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Active Learning: a Danger to The Man?

Active Learning has been becoming a popular topic in education (Felder & Silverman 1988 and Prince 2004 for example). Indeed many perceive that a change, maybe even a revolution is needed, especially in the engineering classroom. In his Peer Instruction program, Dr. Eric Mazur promotes Active Learning through methods that engage the students by having them answer questions in class and then work with their neighbors to ensure that everyone understands the rationale behind the correct answer. Mazur reminds us of how we tend to have increasing difficulty explaining the introductory concepts in our fields as we dive ever deeper into our academic pursuits of that field. His solution for this, and for the discouragingly, boringly passive lecture classroom is Peer Instruction.
While Active Learning and Peer Instruction in particular, certainly have appeal as a radical change from the methods that seem to be failing today’s students, could these new methods be harmful to students in other dimensions? For example, the academic institutions are not only responsible for educating students in the academic content, but also the academic culture. Brown, Collin, & Duguid (1989) note the importance of “Authentic Activity” and “Cognitive Apprenticeship” in education. If students are educated through Active Learning methods such as Peer Instruction, is it possible that they will miss out on the cultural education? For example, many engineering disciplines have relatively rigid hierarchical structure. This structure is easy to teach with a lecture style presentation of materials. Additionally, if, as in Peer Instruction, novices are teaching each other, it might be difficult to teach the students how to think like (for example) physicists think. On the one hand these diverse perspectives might benefit the field, but it might also result in academics or even practitioners who are unable to relate to their predecessors. Again, if change is a goal, this might be a desired result, but certainly it would be difficult for those first pioneers.
Active Learning methods are enticing changes that offer a hope for improved engagement of students in their education, but as we investigate these methods, we should also consider the effects on the students’ education in the culture of their field as well as its content.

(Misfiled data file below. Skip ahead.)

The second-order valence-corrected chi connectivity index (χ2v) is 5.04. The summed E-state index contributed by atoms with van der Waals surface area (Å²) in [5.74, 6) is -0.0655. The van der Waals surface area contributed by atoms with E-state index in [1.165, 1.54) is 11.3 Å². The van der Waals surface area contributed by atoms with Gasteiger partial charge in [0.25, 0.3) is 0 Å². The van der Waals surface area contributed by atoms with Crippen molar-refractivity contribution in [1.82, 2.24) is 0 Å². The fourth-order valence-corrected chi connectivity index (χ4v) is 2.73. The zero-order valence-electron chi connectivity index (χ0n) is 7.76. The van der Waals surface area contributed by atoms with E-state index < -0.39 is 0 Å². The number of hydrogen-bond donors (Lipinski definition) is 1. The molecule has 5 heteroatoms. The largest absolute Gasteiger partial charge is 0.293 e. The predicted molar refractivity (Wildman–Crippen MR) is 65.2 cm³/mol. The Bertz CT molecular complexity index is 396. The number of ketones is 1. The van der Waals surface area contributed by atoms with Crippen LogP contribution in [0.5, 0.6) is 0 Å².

December 2nd, 2010 13:50

Very awesome points to raise. My collegiate experience was fairly group-based, which isn’t truly Peer Instruction in the way I used it at the high school level, but maybe similar enough for discussion.

I see some of the conflict you’re describing in the workplace even now at Big Corp. Many people here are heavily involved (invested?) in the hierarchical education culture, which can result in the first question in resolving a problem being, “Who knows about this system?” rather than “What can we deduce with what we know and our problem-solving skills?” There can then be some interesting political scrambling to be (or not be!) that Authority.

It also results in the disappointing disavowing of knowledge and a certain hopelessness in people’s perceptions of their learning capabilities. It’s the “You’ll always be better at that than me, so just tell me what to do,” syndrome. Also, the “Oh, just fix this one problem for me, it’s one-off [read: not 'real'], so it’s not important for me to really know how to fix it.” This is occurring even amongst developers (not managers to developers or developers to marketing).

That’s really frustrating to me as someone providing help. I want to engage with someone to solve their issue, not sit and think about it in silence and then hand them the answer.

Well… most days. :-)

Even though I was lectured a-plenty in college, I think the group work reinforced the idea that the project we were working on, right there in our hands, was the Authentic Activity, and that we’d better learn what we could from it. Not all the time, of course–we got some goofy stuff sometimes, and we were immature–but enough to get the idea set that this off-one project mattered.

That said, even in group-based work in college was full of people jockeying to be the Authority. Were we steeped in the academic culture? Probably. How much does personality and the confidence/arrogance of a bunch of people who’ve been told they’re “bright and gifted” factor into the building of the (hierarchical) academic culture?

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